06 Apr 2020


  • In the midst of the global crisis caused by the outbreak of the COVID-19, Quito airport keeps its operations running to receive and dispatch flights that, in a world with reduced connectivity, can prove to be essential.

Q uito International Airport is a strategic site for the city and the country; it is the main entry and exit door by air and therefore, since the crisis caused by the Covid-19 pandemic began, the operation of the airport and the controls that the health and immigration authorities carry out have been key in the efforts that Ecuador does to contain the disease.

Andrew O’Brian, President and CEO of Corporación Quiport, the company in charge of the operation and management of the Quito International Airport, explained that “since the beginning of the situation, in mid-January, we have maintained permanent coordination at the highest level with the Ministry of Government, the Ministry of Transport and Public Works, the Ministry of Health, the General Directorate of Civil Aviation, the Municipality of Quito, the Metropolitan Public Company of Airport Services (EPMSA), the airlines that operate in Quito and our commercial operators to guarantee that the measures applied at the city’s airport meet the control objectives while at the same time the international regulations established by the International Civil Aviation Organization (ICAO)”.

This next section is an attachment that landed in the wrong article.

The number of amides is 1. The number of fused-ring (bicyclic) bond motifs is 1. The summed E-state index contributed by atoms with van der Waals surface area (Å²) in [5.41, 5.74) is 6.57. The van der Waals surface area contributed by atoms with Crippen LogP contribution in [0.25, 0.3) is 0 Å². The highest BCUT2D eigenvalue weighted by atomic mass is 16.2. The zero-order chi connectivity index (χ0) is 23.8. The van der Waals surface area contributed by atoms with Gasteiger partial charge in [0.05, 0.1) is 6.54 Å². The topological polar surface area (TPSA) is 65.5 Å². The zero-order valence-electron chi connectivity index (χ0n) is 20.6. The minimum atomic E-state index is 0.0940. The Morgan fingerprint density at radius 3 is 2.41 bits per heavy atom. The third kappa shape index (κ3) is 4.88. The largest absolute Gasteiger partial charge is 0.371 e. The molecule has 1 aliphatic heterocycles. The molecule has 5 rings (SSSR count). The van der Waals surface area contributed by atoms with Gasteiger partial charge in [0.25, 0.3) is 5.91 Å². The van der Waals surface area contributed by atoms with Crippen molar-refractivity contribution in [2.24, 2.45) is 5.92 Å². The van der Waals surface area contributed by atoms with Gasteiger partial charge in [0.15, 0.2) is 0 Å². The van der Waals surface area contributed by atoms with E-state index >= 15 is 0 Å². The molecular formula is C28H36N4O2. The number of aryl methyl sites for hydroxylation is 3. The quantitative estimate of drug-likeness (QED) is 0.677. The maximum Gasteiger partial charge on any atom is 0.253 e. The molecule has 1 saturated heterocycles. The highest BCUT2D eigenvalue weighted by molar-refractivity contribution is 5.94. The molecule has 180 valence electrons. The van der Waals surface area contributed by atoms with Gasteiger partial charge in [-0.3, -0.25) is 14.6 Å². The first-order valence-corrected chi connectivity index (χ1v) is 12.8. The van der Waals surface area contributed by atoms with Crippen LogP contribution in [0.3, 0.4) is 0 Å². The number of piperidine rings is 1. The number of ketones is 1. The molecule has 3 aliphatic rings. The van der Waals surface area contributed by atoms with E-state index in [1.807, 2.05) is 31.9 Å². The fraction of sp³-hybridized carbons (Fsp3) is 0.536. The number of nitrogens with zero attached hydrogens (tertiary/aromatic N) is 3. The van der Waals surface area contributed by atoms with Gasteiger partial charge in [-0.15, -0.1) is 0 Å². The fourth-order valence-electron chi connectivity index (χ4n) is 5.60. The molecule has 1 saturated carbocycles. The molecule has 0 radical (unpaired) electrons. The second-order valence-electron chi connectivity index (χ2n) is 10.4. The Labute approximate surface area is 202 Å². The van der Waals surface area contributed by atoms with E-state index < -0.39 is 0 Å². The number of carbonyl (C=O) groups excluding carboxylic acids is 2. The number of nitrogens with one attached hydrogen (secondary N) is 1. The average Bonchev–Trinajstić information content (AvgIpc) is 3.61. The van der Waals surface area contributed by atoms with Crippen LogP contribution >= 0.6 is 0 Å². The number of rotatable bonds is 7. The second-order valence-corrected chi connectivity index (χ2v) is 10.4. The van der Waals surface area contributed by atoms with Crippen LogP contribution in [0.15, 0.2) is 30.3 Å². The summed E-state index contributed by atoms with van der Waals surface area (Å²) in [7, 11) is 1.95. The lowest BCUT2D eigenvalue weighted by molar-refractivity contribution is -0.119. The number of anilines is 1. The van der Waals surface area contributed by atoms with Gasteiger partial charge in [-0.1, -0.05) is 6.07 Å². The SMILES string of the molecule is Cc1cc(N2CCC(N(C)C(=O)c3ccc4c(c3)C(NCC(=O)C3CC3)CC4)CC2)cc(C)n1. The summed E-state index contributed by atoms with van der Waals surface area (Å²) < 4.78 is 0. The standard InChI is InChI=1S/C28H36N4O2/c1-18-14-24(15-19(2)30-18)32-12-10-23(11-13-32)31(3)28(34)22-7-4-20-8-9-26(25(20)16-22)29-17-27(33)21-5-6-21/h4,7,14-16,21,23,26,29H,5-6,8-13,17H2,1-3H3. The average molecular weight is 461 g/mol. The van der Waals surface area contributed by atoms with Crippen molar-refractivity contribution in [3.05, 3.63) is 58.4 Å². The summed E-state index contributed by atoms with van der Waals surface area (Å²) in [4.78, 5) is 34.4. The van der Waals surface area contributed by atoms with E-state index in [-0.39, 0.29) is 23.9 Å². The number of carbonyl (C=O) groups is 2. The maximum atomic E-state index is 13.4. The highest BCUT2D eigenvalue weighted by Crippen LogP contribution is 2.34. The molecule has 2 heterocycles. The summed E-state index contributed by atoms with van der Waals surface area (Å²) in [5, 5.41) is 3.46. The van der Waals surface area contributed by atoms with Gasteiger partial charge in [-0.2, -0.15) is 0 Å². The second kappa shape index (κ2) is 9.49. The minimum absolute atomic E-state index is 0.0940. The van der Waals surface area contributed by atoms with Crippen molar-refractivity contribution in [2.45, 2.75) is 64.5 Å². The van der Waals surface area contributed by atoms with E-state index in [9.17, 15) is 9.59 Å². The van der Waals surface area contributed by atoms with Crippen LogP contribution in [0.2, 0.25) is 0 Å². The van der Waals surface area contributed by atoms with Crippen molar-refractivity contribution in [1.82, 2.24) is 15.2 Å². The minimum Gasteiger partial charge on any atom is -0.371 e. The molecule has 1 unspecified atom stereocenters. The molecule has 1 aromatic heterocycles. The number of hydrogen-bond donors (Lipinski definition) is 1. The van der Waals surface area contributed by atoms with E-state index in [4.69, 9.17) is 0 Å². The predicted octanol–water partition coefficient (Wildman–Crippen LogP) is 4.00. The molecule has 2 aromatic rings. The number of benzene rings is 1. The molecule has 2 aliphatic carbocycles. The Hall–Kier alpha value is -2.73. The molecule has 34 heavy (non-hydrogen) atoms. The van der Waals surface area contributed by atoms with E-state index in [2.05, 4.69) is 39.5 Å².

Since the first days of this sanitary crisis, the presence of the Ecuadorian Ministry of Public Health has been permanent, applying the necessary prevention and control protocols in

accordance with the alert stages that the World Health Organization has been announcing.

The work carried out at Ecuador’s main airport has not been a simple task. By Government decree, national passenger flights are suspended, as well as the arrival of passengers on international flights. Although air operations have been limited to only cargo flights and a few international passenger departure flights, sanctioned by the Ecuadorian State, the circumstances require increased efforts, especially to manage the operation of export cargo, essential to keep alive the production of flowers, the main export product by air in the country.

Quiport administrative personnel, as well as practically all the dependencies of public and private entities that operate in the airport, are working remotely under home-office measures, while complying with social distancing imposed by the Government. On the other hand, the operations personnel necessary to keep airport open is presently at the bare minimum. Of course, all staff must use personal protective equipmetn such as masks and gloves, and also follow the recommendations to keep a distance of at least one meter from other people, constantly wash their hands and continually use hand sanitizer or alcohol.